Illustration Art Gallery

The very best from the wide, sometimes overlooked, world of illustration art, including original artwork for book illustrations and covers, comic books and comic strips, graphic novels, magazines, film animation cels, newspaper strips, poster art, album covers, plus superb fine art reproductions and high quality art prints.

Our gallery brings together artists from all over the world and from many backgrounds, including fantasy, horror, romance, science fiction, education, sport, history, nature, technology, humour, glamour, architecture, film & tv, whimsy, even political satire and caricature.

Wednesday, December 5, 2012

Harry Bishop

Harry Bishop is one of the finest artists in the UK who  has turned his gaze – and talent – to the wild west. For most of his career he drew western comic strips, and it was his work on 'Gun Law' – based on the television show Gunsmoke starring James Arness as Matt Dillon – for the Daily Express for which he is best remembered. With its superb figurework and accurate portrayals of horse and rider, Bishop drew on influences ranging from Tony Weare to Remington Russell and Norman Rockwell. He was awarded the British Cartoonists Award in 1965. He took over the ‘Wes Slade’ strip in the Sunday Express in 1980 and this also earned him an award from the Strip Illustrators Society in 1981.

Born in Painswick, Gloucestershire, on 3 May 1920, Harry Bishop was a fan of illustrators like D. C. Eyles, Stanley Woods and H. M. Brock and was keen to attend art school, an interest supported by his parents. He was educated at Hatherley School and the Gloucester School of Art, leaving the latter in 1937 to travel abroad.

Bishop served in the R.A.F. during the war – mostly abroad and for some time with Bomber Command – and recommenced his art education in 1947, using his ex-serviceman's gratuity to began studying at Wimbledon College of Art. Graduating in 1952, he took up a position as a teacher at Mitcham Grammar School.

At the same time he began drawing comic strips for the Amalgamated Press, his earliest known work appearing in Comic Cuts, where he took over the artistic chores for the adventures of 'Cal McCord', the real-life cowboy and actor, in May 1953. Comic Cuts came to a close soon after, but Bishop was to find a regular home for his work in Swift, which was about to be launched in March 1954. His first strip, 'Tom Tex and Pinto' ran for eighteen months, during which time he also took over the colour cover of Swift, drawing 'Tarna Jungle Boy' from June 1954.

After this rapid rise, Bishop found work on Junior Express drawing 'Wyatt Earp', 'Red Cloud' and 'Rex Keene', for Thriller Comics drawing 'Jesse James' and for Sun drawing 'Billy the Kid'. Through these strips he established himself as one of the leading western artists in the UK. In April 1957, he began drawing 'Gun Law' for Express Weekly, continuing the weekly strip until March 1961. A year earlier, in April 1960, the strip had begun appearing in the Daily Express. He continued to write and draw the strip for almost two decades.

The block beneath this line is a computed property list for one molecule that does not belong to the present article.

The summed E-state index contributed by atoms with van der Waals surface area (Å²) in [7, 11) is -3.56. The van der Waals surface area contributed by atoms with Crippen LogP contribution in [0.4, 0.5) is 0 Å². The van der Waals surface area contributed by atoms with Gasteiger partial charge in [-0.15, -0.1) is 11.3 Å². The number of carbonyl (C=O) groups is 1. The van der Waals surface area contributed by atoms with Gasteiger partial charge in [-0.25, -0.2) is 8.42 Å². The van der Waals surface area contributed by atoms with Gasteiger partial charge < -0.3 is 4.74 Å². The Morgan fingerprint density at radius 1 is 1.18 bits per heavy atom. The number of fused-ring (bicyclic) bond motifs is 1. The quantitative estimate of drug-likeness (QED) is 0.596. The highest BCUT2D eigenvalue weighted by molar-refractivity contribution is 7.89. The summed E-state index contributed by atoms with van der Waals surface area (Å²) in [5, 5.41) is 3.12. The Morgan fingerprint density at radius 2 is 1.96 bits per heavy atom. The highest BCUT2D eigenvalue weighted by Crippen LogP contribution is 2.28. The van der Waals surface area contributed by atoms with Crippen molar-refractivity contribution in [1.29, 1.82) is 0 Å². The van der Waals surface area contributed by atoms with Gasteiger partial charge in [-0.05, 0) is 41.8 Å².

Bishop continued to contribute to British comics, although often for brief periods only, drawing 'Smiley!' (Swift, 1958-59), 'Billy the Kid' (Lion, 1959), 'Tarna Jungle Boy' (Swift, 1962-63), 'Morg of the Mammoths' (Lion, 1963-64) and numerous one-off features for TV Express, Boys' World, Eagle and Princess. In 1970-85, Bishop was also a prolific illustrator for Deans.

After drawing a second strip for the Evening Standard, 'Judy and the Colonel', Bishop drew 'Tarzan' and 'The Saint' for TV Tornado and 'Blackbow the Cheyenne' briefly for Eagle before departing comics around 1967. He returned almost a decade later with 'The Wrangler', a brief one-off in Ally Sloper (1976), which year marked his debut in the Dutch weekly Eppo, where he drew the western 'Laben Tall' until 1977. 'Gun Smoke' ended in 1978.

Bishop brought the 'Wes Slade' series to a close in 1980-81 following the death of its originator, George Stokes, after which he concentrated on painting. He has produced surprisingly few paintings on western subjects, although a 'modest number' (around 30) were sold via Frost and Reed of Bond Street, London; he has, however, painted landscapes and other subjects and worked in most media, although he prefers pen and ink.

In 1984-85, an eye infection caused him to give up painting completely.

Artwork by Harry Bishop can be found for sale at the Illustration Art Gallery.


  1. I had the book 'Famous and Fabulous Horses' as a child, (still have it actually). I love the illustrations in this book, always have, I am now almost 51!

  2. He is my Uncle and is a wonderful artist we have several books prints and the original Gun law strips

  3. Any further information you care to share on Harry or his works would be welcome - he's a hugely talented artist and it would be great if more people were aware of his work.

    1. Nice to here your comments about my farther. He is now 93. He has 3 original water colours and 4 oils only of his work left. He wants to sell these to any one interested. Regards Mike Bishop. (son)

  4. I purchased you father's painting 'The fire spark'. I would be interested in buying others. Mark

  5. He was my Art teacher in 1950s he taught me so much about painting and drawing.This was Garth school morden surrey. Phil Nelson.

    1. Thank you for your kind comments, Phil. My father loved the children he taught. I remember going to collect him from Garth school with my mother when I was 5. He taught me a lot about painting too. Sadly he died in 2015, he was 95 years old.

  6. I am very excited to read the above. I have 4 original paintings from 'Famous and Fabulous Horses' purchased when the book publishers recently donated them to charity. They were irresistible to horse lovers and art lovers alike. I feel very privileged to have them. Lyn G.